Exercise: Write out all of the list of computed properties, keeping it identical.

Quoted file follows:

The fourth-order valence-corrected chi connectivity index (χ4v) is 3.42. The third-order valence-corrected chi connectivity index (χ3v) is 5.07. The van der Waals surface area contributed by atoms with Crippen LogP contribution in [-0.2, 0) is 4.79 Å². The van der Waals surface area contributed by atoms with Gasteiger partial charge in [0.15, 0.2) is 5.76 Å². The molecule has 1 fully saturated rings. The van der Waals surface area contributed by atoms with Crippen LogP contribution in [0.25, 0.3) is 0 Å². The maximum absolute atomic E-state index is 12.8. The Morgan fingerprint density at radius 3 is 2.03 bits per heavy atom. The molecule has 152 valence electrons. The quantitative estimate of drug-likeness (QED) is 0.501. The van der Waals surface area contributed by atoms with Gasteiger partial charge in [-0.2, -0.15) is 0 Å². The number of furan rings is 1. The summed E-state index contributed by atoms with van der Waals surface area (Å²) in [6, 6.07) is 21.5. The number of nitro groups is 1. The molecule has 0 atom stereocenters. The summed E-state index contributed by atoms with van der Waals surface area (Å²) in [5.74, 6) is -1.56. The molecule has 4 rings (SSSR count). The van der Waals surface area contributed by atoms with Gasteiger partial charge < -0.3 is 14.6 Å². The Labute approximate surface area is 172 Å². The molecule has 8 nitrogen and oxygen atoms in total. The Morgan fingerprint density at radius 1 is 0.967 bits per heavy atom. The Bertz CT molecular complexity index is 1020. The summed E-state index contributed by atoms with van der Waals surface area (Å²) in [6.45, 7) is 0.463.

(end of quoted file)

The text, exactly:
The fourth-order valence-corrected chi connectivity index (χ4v) is 3.42. The third-order valence-corrected chi connectivity index (χ3v) is 5.07. The van der Waals surface area contributed by atoms with Crippen LogP contribution in [-0.2, 0) is 4.79 Å². The van der Waals surface area contributed by atoms with Gasteiger partial charge in [0.15, 0.2) is 5.76 Å². The molecule has 1 fully saturated rings. The van der Waals surface area contributed by atoms with Crippen LogP contribution in [0.25, 0.3) is 0 Å². The maximum absolute atomic E-state index is 12.8. The Morgan fingerprint density at radius 3 is 2.03 bits per heavy atom. The molecule has 152 valence electrons. The quantitative estimate of drug-likeness (QED) is 0.501. The van der Waals surface area contributed by atoms with Gasteiger partial charge in [-0.2, -0.15) is 0 Å². The number of furan rings is 1. The summed E-state index contributed by atoms with van der Waals surface area (Å²) in [6, 6.07) is 21.5. The number of nitro groups is 1. The molecule has 0 atom stereocenters. The summed E-state index contributed by atoms with van der Waals surface area (Å²) in [5.74, 6) is -1.56. The molecule has 4 rings (SSSR count). The van der Waals surface area contributed by atoms with Gasteiger partial charge < -0.3 is 14.6 Å². The Labute approximate surface area is 172 Å². The molecule has 8 nitrogen and oxygen atoms in total. The Morgan fingerprint density at radius 1 is 0.967 bits per heavy atom. The Bertz CT molecular complexity index is 1020. The summed E-state index contributed by atoms with van der Waals surface area (Å²) in [6.45, 7) is 0.463.